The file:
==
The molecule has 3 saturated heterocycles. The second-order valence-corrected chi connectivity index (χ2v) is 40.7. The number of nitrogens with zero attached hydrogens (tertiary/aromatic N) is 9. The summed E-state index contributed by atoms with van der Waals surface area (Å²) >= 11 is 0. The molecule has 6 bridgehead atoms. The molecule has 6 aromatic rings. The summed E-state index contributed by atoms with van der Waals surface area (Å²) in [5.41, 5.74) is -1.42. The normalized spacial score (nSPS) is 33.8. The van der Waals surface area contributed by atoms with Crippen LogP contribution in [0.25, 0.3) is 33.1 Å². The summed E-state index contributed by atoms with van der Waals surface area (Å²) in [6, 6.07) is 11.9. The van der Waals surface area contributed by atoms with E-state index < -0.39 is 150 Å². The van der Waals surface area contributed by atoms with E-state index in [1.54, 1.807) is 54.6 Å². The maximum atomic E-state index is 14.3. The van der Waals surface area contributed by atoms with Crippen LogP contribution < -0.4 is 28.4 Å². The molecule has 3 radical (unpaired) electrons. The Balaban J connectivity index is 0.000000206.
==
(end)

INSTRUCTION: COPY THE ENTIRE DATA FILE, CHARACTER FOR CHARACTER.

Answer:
The molecule has 3 saturated heterocycles. The second-order valence-corrected chi connectivity index (χ2v) is 40.7. The number of nitrogens with zero attached hydrogens (tertiary/aromatic N) is 9. The summed E-state index contributed by atoms with van der Waals surface area (Å²) >= 11 is 0. The molecule has 6 bridgehead atoms. The molecule has 6 aromatic rings. The summed E-state index contributed by atoms with van der Waals surface area (Å²) in [5.41, 5.74) is -1.42. The normalized spacial score (nSPS) is 33.8. The van der Waals surface area contributed by atoms with Crippen LogP contribution in [0.25, 0.3) is 33.1 Å². The summed E-state index contributed by atoms with van der Waals surface area (Å²) in [6, 6.07) is 11.9. The van der Waals surface area contributed by atoms with E-state index < -0.39 is 150 Å². The van der Waals surface area contributed by atoms with E-state index in [1.54, 1.807) is 54.6 Å². The maximum atomic E-state index is 14.3. The van der Waals surface area contributed by atoms with Crippen LogP contribution < -0.4 is 28.4 Å². The molecule has 3 radical (unpaired) electrons. The Balaban J connectivity index is 0.000000206.